New Brunswick  

Heritage Field Day ongoing at Campbell Carriage Factory 


The Tantramar Heritage Trust's annual Heritage Field Day is currently underway at the Campbell Carriage Factory (19 Church Street, Middle Sackville), running until 5 p.m. 

Quebec 

After Ottawa River gets heritage designation in Ontario, focus turns to Quebec 


Politicians from both sides of the Ottawa River dove into its choppy waters Saturday morning and emerged talking up the benefits of its recently-bestowed partial heritage designation — while also suggesting Quebec would soon follow suit.  

Ontario 

Canada to update nomination list for UNESCO World Heritage Sites 


For the first time in more than a decade, Ottawa is asking Canadians to nominate national gems as candidates for UNESCO World Heritage Sites. 

Environment Minister Catherine McKenna made the announcement Monday in Grand Pre, N.S., home to one of Canada's 18 UNESCO sites at out of more than 1,000 worldwide.

Submit an application for Canada’s Tentative List at http://www.pc.gc.ca/eng/progs/spm-whs/sec06/a.aspx 

Manitoba 

Pieces of Winnipeg's history for sale 


If you're willing to shell out the cash, everyone can now purchase a chunk of Winnipeg history. 

A collection of 56 building fragments is on sale at the Shelmerdine Garden Centre in Headingley, Man., just west of the city. 

Prices for the fragments — which can give a dash of romance to the backyard — range from a few hundred dollars to nearly $10,000 for larger pieces. 

From the Archives: Aug. 12, 1897 


As part of the Hamilton Spectator's 170th birthday, From the Archives revisits big, small and unusual news items from pages of the past. 

Alberta 

Peacekeepers Day: a day to remember and honour Canadians killed in the line of duty 


Members of Canada’s Armed Forces came to Peacekeepers Park to pay tribute to fallen comrades on Sunday 

Ukrainian-Canadians celebrate 125th anniversary of first immigration 


Ukrainian-Canadians showcased more than 100 years of history at Alberta's Ukrainian Cultural Heritage Village on Sunday. 

Their celebration marked the 125th anniversary of the first Ukrainian immigration to Canada.
Exploring the life of the pioneers: check out these Alberta museums 


I work my way southeast, down rut-riddled back roads, past umpteen canola fields exploding in yellow blooms, beside abandoned homesteads beaten and broken by a thousand prairie storms, and, eventually, four hours later, roll into the gravel parking lot at the Etzikom Museum and Historic Windmill Centre. 

Preserve, Restore and Repurpose- The Hanna Roundhouse 


This July I had occasion to tour the amazing train roundhouse and turntable at Hanna, Alberta, where the important tenants of preserve, restore and repurpose jumped out at me in spades. 

Celebrating 100 years of nursing 


2016 marks a century of registered nursing practice in Alberta. 

To celebrate the centennial, the College and Association of Registered Nurses of Alberta (CARNA) has launched a travelling historic display that is making its way across the province.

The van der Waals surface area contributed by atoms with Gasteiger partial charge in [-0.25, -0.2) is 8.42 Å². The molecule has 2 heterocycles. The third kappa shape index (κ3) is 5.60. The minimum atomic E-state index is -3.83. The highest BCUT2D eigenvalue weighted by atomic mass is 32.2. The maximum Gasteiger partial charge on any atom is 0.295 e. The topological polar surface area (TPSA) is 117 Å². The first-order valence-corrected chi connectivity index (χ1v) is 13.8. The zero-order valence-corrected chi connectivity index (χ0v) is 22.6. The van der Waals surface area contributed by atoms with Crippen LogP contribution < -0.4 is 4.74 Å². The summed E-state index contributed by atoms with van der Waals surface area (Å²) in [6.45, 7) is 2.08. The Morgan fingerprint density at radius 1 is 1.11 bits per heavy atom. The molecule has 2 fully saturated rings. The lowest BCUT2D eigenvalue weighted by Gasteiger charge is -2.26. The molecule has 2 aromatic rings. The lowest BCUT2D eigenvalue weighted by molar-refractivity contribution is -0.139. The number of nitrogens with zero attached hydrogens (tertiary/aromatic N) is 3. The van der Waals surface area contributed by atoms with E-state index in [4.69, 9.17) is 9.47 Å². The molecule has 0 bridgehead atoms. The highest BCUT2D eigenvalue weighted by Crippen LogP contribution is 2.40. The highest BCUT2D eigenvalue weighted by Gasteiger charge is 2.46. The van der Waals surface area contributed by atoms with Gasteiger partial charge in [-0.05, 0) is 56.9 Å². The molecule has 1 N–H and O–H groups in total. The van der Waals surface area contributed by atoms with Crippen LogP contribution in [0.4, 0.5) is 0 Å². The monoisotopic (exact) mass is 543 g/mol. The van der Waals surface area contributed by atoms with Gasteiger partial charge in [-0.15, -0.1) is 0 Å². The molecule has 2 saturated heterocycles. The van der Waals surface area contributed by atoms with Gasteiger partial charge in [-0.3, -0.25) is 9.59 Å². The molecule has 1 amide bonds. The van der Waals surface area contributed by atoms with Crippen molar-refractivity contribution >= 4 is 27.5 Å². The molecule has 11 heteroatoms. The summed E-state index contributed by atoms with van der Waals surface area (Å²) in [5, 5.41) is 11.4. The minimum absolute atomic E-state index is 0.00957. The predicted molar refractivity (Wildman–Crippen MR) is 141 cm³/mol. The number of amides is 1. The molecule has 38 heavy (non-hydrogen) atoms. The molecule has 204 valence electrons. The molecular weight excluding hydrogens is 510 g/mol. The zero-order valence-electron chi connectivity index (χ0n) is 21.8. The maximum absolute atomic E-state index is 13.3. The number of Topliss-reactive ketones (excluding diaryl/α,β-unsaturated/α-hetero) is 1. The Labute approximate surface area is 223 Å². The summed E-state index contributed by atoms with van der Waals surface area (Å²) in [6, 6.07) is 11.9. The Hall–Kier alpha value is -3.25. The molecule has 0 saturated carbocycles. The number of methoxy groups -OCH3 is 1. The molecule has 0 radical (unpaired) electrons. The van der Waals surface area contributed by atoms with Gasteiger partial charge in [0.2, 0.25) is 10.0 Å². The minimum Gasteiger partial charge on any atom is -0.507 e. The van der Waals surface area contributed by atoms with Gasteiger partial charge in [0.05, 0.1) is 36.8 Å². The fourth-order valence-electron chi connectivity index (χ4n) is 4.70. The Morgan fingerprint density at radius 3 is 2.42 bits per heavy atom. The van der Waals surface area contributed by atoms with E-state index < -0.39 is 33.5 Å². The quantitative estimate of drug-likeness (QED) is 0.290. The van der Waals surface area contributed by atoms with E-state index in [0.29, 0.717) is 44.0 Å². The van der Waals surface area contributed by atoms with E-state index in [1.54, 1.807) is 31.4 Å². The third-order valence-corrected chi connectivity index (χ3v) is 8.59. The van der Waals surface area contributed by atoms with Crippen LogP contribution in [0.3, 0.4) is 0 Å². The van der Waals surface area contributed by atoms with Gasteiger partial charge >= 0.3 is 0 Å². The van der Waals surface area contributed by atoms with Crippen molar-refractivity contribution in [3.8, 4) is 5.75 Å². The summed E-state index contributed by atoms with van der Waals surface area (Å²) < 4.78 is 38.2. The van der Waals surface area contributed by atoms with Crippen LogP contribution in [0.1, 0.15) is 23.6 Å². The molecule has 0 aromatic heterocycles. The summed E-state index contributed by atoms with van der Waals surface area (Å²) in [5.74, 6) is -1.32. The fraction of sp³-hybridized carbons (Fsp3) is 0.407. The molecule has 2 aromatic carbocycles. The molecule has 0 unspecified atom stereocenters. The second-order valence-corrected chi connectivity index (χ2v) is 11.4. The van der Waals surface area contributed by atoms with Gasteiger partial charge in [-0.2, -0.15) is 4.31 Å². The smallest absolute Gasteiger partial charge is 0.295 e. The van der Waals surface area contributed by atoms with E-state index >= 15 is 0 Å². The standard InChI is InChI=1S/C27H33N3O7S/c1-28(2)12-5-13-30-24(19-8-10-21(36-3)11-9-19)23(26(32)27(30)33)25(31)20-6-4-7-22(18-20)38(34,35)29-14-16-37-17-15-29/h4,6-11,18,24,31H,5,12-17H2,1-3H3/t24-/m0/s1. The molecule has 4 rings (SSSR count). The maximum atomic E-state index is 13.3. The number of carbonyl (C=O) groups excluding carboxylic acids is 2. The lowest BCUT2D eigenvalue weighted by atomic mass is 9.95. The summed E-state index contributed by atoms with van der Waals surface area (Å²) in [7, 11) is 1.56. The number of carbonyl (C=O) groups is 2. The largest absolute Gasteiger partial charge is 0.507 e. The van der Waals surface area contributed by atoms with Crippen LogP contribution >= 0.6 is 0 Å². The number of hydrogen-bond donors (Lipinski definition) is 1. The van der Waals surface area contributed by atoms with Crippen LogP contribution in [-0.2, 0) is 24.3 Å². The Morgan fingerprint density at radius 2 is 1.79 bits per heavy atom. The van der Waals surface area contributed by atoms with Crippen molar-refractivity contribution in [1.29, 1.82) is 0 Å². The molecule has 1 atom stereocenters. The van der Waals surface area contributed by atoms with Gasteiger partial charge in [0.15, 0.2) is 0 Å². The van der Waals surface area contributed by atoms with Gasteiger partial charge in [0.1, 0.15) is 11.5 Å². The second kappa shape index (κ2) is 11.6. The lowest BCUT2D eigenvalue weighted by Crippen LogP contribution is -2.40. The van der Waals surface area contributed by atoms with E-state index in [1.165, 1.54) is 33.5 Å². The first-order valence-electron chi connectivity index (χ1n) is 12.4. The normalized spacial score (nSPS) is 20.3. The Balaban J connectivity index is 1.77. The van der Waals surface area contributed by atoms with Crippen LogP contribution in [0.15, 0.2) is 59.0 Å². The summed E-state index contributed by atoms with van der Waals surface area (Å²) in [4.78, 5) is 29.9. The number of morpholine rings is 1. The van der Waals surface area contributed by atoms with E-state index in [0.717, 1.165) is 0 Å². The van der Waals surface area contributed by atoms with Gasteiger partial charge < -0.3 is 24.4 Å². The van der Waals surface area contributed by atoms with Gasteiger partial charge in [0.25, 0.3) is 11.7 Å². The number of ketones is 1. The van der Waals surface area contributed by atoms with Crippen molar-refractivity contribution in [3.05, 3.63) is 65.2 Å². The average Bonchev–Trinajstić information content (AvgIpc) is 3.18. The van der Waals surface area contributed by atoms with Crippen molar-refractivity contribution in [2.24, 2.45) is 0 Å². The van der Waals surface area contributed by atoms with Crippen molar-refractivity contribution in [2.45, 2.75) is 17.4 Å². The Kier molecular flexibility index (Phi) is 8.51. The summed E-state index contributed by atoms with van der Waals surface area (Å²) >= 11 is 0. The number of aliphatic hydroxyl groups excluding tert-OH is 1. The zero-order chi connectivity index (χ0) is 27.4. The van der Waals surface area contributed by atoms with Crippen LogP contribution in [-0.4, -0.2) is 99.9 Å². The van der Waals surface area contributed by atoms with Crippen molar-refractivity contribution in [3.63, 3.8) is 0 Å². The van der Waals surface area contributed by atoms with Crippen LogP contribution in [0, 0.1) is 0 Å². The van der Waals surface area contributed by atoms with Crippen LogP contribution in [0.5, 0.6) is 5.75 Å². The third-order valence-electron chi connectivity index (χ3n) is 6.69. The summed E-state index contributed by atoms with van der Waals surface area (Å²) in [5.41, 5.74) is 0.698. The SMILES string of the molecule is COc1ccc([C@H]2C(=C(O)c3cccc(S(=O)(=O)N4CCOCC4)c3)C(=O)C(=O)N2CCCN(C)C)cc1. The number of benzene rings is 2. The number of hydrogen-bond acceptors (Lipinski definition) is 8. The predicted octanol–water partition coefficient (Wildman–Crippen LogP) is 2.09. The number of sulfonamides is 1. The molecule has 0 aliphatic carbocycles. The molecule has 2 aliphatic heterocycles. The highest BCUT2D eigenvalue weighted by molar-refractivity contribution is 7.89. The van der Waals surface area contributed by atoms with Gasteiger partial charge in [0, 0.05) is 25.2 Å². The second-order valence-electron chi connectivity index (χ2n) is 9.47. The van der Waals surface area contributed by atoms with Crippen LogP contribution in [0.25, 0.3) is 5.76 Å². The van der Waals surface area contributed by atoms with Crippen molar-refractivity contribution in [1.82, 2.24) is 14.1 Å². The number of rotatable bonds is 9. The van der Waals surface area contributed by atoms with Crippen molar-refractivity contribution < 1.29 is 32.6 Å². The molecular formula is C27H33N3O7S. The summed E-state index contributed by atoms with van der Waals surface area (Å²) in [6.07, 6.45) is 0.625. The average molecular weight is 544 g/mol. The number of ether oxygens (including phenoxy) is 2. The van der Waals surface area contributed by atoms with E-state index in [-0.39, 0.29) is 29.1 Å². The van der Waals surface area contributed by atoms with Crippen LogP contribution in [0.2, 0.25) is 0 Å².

Manitoba 

Mapping out Manitoba's history 


While thousands of Manitobans spent the better part of July searching high and low for Pokemon, Gordon Goldsborough was on a different sort of quest. 

Take a tour of Manitoba’s history at Fort Gibraltar 


There’s still plenty of time to visit one of St. Boniface’s most historic treasures this summer. 

Fort Gibraltar, located at 866 St. Joseph St., will continue to hold its historic tours until Aug. 28. 

British Columbia 

Indigenous history of Stanley Park on display with seasonal tour 


The Stanley Park Ecology Society is offering visitors Indigenous-led walking tours during August to explore the traditional uses of local plants. 

Century-old Shuswap Lake mansion with rich B.C. history up for sale 


For the first time ever, an historic tudor-style home is up for sale, at a cost far less than what houses in B.C.'s hot housing markets go for. 

The Collings Mansion is a century-old English mannor in Seymour Arm on B.C.'s Shuswap Lake, built and owned by a celebrated watercolour painter. It's listed for $798,500. 

National historic significance of 1914 Komagata Maru incident recognized 


THE Komagata Maru incident of 1914 was recognized as an event of national historic significance with National Defence Minister Harjit Singh Sajjan unveiling a commemorative plaque from the Historic Sites and Monuments Board of Canada. 

Canadian Stories this Week  

Ghost Towns 

The Library and Archives Canada (LAC) had an interesting blog this past week, which talked about Ghost town, roads less travelled, and even lesser known places—how to find them, how to research them. 

And here is their definition of the type of research you can do in Ghost Town at the LCA - “One might think of ghost towns as “geographical ancestors”—predecessors that no longer exist”. Now, isn't that neat! 

And the people at the LAC tell you what resources are available at the LAC to do research. So take advantage of them. Like census, photographs, postmaster's databases, and many more that you can find in their search box. 


PEI Facebook pages

I read The Island Register News newsletter the other day, and noticed that there are two new Facebook pages – one that covers Montague, Georgetown, and Southern Kings County Discussion is posting of information, Discussions and Photos, re: the Montague, Georgetown, and Southern Kings County areas of PEI and including the Queen's panhandle below King's county. You can reached it at https://www.facebook.com/groups/528861873935683/

And he stared yet another group page for those with an interest in Northern and Eastern Kings County areas of PEI including Souris and Surrounding areas. It now has 59 members, and it is available at https://www.facebook.com/groups/736932179773883/ 

And that was the week in Canadian news! 

This e-newspaper has been published since April 2012! 

Be sure to tell your friends about us.